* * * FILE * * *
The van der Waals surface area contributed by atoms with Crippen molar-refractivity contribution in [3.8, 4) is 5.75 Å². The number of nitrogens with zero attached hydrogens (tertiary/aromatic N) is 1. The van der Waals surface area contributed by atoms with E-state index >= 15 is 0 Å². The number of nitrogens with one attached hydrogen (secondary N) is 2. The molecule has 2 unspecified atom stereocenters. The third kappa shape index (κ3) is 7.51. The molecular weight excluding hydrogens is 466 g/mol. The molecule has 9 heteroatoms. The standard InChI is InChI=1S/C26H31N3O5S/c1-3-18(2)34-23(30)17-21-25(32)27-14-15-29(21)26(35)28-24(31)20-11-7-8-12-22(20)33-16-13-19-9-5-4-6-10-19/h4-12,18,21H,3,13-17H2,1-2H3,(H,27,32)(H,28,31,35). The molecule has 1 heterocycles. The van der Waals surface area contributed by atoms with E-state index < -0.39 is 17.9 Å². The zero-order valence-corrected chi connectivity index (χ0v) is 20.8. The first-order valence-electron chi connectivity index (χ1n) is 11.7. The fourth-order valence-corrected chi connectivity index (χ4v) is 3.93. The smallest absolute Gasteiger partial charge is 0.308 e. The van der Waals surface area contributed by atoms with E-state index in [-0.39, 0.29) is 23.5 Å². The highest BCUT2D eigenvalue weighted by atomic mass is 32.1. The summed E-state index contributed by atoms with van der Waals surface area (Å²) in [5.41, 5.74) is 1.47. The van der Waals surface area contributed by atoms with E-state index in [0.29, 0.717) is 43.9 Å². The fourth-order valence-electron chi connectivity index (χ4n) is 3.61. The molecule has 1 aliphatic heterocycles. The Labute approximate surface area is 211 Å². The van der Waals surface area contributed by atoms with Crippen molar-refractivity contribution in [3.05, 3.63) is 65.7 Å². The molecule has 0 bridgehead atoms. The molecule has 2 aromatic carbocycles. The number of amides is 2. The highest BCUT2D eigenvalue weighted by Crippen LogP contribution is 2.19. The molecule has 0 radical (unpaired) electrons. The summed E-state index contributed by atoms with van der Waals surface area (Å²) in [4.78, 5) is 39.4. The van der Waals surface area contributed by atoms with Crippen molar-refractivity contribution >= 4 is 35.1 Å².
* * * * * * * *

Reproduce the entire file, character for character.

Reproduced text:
The van der Waals surface area contributed by atoms with Crippen molar-refractivity contribution in [3.8, 4) is 5.75 Å². The number of nitrogens with zero attached hydrogens (tertiary/aromatic N) is 1. The van der Waals surface area contributed by atoms with E-state index >= 15 is 0 Å². The number of nitrogens with one attached hydrogen (secondary N) is 2. The molecule has 2 unspecified atom stereocenters. The third kappa shape index (κ3) is 7.51. The molecular weight excluding hydrogens is 466 g/mol. The molecule has 9 heteroatoms. The standard InChI is InChI=1S/C26H31N3O5S/c1-3-18(2)34-23(30)17-21-25(32)27-14-15-29(21)26(35)28-24(31)20-11-7-8-12-22(20)33-16-13-19-9-5-4-6-10-19/h4-12,18,21H,3,13-17H2,1-2H3,(H,27,32)(H,28,31,35). The molecule has 1 heterocycles. The van der Waals surface area contributed by atoms with E-state index < -0.39 is 17.9 Å². The zero-order valence-corrected chi connectivity index (χ0v) is 20.8. The first-order valence-electron chi connectivity index (χ1n) is 11.7. The fourth-order valence-corrected chi connectivity index (χ4v) is 3.93. The smallest absolute Gasteiger partial charge is 0.308 e. The van der Waals surface area contributed by atoms with E-state index in [-0.39, 0.29) is 23.5 Å². The highest BCUT2D eigenvalue weighted by atomic mass is 32.1. The summed E-state index contributed by atoms with van der Waals surface area (Å²) in [5.41, 5.74) is 1.47. The van der Waals surface area contributed by atoms with E-state index in [0.29, 0.717) is 43.9 Å². The fourth-order valence-electron chi connectivity index (χ4n) is 3.61. The molecule has 1 aliphatic heterocycles. The Labute approximate surface area is 211 Å². The van der Waals surface area contributed by atoms with Crippen molar-refractivity contribution in [3.05, 3.63) is 65.7 Å². The molecule has 0 bridgehead atoms. The molecule has 2 aromatic carbocycles. The number of amides is 2. The highest BCUT2D eigenvalue weighted by Crippen LogP contribution is 2.19. The molecule has 0 radical (unpaired) electrons. The summed E-state index contributed by atoms with van der Waals surface area (Å²) in [4.78, 5) is 39.4. The van der Waals surface area contributed by atoms with Crippen molar-refractivity contribution >= 4 is 35.1 Å².